The PSM provides regular in-depth feedback, support and guidance about the curriculum in action. She clearly identifies strengths and areas for development. The PSM, in partnership with centre leaders, should continue to monitor the progress made by staff as a result of these ERO recommendations.

Key Next Steps

ERO, leaders and management agree that the next steps are to continue to strengthen:

  • teachers' knowledge and understanding of strategies to support educational success for Māori and Pacific children

  • internal evaluation practices including monitoring the impact of changes on children

  • teachers' approach to assessment to show children's progress in learning over time.

Management Assurance on Legal Requirements

Before the review, the staff and management of Edukids Queen St completed an ERO Centre Assurance Statement and Self-Audit Checklist. In these documents they attested that they have taken all reasonable steps to meet their legal obligations related to:

  • curriculum
  • premises and facilities
  • health and safety practices
  • governance, management and administration.

During the review, ERO looked at the service’s systems for managing the following areas that have a potentially high impact on children's wellbeing:

  • emotional safety (including positive guidance and child protection)

  • physical safety (including supervision; sleep procedures; accidents; medication; hygiene; excursion policies and procedures)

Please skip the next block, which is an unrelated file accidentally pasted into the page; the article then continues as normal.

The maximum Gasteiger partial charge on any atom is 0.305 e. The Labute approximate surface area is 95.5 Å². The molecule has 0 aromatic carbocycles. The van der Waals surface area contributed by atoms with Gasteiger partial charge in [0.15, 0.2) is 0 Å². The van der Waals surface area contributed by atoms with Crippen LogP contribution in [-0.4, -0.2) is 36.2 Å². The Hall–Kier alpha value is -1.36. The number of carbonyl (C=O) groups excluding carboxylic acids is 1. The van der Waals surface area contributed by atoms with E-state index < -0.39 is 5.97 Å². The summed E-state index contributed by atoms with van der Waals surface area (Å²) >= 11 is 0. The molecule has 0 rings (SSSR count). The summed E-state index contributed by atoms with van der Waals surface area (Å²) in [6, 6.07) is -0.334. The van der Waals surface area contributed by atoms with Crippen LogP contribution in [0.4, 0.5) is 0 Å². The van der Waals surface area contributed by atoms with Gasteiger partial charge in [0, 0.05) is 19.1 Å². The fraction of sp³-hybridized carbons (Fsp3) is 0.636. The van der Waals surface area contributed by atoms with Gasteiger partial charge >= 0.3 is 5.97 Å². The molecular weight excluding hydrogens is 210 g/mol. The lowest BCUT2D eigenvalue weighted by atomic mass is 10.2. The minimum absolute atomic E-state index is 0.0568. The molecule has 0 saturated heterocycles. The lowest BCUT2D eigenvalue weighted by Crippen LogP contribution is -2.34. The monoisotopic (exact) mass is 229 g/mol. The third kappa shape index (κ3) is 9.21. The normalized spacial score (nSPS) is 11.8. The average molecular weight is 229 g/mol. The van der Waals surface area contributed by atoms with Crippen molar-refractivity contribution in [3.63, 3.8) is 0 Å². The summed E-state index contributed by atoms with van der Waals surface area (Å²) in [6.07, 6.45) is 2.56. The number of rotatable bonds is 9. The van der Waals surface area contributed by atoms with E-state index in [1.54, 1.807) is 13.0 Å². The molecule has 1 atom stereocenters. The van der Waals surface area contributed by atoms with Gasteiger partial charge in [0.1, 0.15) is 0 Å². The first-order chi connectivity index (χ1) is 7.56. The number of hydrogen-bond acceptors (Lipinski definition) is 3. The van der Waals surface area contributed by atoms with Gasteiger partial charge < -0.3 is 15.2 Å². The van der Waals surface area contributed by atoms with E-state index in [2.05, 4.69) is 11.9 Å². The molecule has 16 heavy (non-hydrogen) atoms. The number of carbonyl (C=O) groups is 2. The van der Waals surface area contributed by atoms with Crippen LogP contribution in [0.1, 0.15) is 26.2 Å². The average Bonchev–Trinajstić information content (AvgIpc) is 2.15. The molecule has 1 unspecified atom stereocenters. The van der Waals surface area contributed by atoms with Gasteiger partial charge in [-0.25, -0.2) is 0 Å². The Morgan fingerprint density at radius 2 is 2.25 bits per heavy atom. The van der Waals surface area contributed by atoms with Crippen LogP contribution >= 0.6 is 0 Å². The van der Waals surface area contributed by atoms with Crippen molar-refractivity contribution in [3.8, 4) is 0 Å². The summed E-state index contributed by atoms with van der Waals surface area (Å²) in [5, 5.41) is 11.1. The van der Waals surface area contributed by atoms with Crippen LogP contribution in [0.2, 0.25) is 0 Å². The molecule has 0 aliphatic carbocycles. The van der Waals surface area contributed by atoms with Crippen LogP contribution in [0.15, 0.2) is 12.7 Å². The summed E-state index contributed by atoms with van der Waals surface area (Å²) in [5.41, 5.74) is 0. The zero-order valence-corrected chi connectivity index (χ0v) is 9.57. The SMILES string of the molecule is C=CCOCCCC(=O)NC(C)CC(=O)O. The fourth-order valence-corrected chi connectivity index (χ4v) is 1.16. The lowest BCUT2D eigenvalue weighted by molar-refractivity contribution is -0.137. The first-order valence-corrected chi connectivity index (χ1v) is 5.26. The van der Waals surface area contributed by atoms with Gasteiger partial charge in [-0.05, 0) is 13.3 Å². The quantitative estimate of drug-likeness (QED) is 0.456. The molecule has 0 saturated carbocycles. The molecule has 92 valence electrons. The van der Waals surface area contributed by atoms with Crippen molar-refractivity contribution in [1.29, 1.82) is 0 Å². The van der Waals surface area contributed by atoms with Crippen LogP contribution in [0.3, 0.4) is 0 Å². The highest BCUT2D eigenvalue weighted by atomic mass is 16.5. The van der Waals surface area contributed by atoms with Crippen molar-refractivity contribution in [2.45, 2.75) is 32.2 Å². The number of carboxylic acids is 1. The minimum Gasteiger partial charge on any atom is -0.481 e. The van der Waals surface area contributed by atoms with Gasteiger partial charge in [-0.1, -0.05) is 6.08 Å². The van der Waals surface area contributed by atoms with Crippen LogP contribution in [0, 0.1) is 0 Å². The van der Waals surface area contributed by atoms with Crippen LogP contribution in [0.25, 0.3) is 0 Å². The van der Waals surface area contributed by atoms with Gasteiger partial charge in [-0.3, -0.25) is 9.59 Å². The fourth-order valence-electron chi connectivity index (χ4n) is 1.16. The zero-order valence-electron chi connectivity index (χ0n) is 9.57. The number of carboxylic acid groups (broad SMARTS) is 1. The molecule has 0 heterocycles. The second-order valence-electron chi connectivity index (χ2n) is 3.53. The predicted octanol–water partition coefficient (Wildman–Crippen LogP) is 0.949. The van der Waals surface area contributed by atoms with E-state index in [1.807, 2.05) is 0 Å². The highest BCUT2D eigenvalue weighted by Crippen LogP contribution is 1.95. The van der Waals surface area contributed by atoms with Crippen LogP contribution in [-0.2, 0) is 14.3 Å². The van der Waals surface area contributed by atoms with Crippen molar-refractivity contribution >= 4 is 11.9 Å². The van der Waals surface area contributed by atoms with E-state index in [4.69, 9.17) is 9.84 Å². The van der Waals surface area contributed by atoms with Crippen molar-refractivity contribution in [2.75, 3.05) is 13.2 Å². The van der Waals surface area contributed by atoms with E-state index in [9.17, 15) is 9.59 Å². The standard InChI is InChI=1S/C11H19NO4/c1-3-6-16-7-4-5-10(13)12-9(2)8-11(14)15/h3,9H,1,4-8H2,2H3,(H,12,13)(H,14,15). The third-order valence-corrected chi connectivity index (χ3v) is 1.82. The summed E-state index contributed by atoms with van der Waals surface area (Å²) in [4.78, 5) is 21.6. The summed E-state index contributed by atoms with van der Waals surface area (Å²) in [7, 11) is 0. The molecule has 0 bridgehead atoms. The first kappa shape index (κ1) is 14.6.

• suitable staffing (including qualification levels; police vetting; teacher registration; ratios)

  • evacuation procedures and practices for fire and earthquake.

All early childhood services are required to promote children's health and safety and to regularly review their compliance with legal requirements. 

Next ERO Review

When is ERO likely to review the service again?

The next ERO review of Edukids Queen St will be in three years. 

Joyce Gebbie

Deputy Chief Review Officer Central

30 March 2017 

The Purpose of ERO Reports

The Education Review Office (ERO) is the government department that, as part of its work, reviews early childhood services throughout Aotearoa New Zealand. ERO’s reports provide information for parents and communities about each service’s strengths and next steps for development. ERO’s bicultural evaluation framework Ngā Pou Here is described in SECTION 3 of this report. Early childhood services are partners in the review process and are expected to make use of the review findings to enhance children's wellbeing and learning.

2 Information about the Early Childhood Service 



Ministry of Education profile number


Licence type

Education & Care Service

Licensed under